Bad Fairy Case File #310: The Imp

OFFENSES: Tricks, pranks, foolishness

DESCRIPTION: Small, ugly, sometimes be-winged and horned 


PROVENANCE: German folklore

An imp is a small and feeble creature found in German folklore, whose temperament falls somewhere between fairy and demon. They are often portrayed as dark, ugly creatures, sometimes with horns and wings and sometimes resembling ugly old men.

They are generally considered harmless and unimportant, and this fact is infuriating to imps, and is sometimes a driving force behind an imp’s tricks and pranks, desperate to prove himself important.

Imps in many stories are generally benevolent, but their tricks can sometimes get them into trouble, or may cause unexpected harm on those they are pranking. They are described as wild and mischievous, but what is often overlooked by storytellers is the imp’s desire to be loved by humans. Their endless pranks and tricks, merely a means to get the attention of people, usually backfire, angering the humans or scaring them away.

Because the term ‘imp’ is is somewhat general, and sometimes synonymous with ‘fairy’ or ‘demon,’ imps appear in different tales with strikingly different behaviors and abilities.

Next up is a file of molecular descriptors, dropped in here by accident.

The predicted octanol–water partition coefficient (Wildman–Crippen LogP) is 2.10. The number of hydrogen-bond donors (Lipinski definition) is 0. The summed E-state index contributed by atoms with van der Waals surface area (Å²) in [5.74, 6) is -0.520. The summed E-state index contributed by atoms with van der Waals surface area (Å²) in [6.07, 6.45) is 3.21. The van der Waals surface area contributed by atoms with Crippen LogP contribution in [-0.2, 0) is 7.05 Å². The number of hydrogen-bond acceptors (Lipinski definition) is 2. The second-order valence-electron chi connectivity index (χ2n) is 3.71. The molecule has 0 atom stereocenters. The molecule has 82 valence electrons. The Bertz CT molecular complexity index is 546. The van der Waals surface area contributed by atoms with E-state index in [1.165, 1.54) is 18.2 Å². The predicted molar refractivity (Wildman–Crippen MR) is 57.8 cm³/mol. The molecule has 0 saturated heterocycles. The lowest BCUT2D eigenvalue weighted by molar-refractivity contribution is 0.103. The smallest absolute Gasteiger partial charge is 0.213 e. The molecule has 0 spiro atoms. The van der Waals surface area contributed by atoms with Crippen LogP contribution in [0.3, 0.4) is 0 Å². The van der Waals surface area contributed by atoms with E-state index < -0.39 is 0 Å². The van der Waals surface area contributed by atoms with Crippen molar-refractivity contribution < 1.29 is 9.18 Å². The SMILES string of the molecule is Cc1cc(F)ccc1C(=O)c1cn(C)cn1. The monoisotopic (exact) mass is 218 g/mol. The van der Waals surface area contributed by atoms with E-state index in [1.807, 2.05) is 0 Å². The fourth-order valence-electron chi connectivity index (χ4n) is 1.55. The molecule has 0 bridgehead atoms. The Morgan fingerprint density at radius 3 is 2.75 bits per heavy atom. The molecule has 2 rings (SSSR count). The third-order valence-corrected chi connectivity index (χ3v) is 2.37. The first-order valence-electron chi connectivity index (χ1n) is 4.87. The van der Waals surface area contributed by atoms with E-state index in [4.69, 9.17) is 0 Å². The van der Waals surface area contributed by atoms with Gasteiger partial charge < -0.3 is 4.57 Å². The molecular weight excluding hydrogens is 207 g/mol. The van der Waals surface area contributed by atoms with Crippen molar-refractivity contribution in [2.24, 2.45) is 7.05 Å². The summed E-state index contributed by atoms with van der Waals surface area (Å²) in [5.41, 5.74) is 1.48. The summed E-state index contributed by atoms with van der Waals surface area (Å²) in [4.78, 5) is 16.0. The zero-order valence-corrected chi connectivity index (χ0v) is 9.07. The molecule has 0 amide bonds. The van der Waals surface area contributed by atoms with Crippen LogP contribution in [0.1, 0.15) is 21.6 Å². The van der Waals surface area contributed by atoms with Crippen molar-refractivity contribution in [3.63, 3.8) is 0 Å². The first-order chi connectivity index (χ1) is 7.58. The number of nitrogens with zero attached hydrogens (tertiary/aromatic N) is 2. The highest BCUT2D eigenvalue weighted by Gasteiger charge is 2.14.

In some tales, imps are assistants to witches, warlocks, and wizards. In other tales, they have the power to grant wishes, like a genie. In some they are trapped inside of objects such as swords or crystals, and require special human maneuvering to free them.

Images of imps can be found in art and architecture around the world, usually apparent only to the most observant eyes. The stone image at right is carved into the pillars and ceiling of the Medieval Cathedral of Lincoln England, where it was said to be turned to stone by an angel after terrorizing the church.


Contemporary Fairy Wands

We love the traditional materials used for fairy wands, but who says you have to stick with convention? Creative artists have taken fairy flight with new approaches for wandmaking.

This Gorgeous Wish Keeper Flourite Magic Wand from Darlene of Queenie88 is great for both collecting and play. Fluorite, an isometric mineral known for its fluorescent quality, connotes its root etymology meaning “to flow”. What could be better for directing positive energy inward and outward with this exquisite wand. The artist added a special feature: when the acorn end (pictured below) is turned, it reveals a secret opening just large enough for a small scroll. We love that!

Contemporary materials chosen for wands can be as easy as paper and ordinary household items. Probably not of interest to the collector, but definitely appropriate for festivals, parties, and play, this whimsical Paper Doll Ornament Fairy wand, (at right), from Dora Haymond of Avalon Steampunk. With ribbon and sparkle accents, the fairy can be removed from her wand (via her clothespin body) and pinned as an adornment or tree ornament.

Laurel Kotewicz of Wire Princess fashions sweet treatments in twisted copper like this Pink Pointed Stone Centre Princess Fairy Wand (below). A pink stone bead centers the regal yet “girly-girl” aspect of this wand. (And we hurrah the usage of this metal for wandmaking — we devoted a whole article to copper wands!)

DIY options:



The Real-Life Damage of Changeling Lore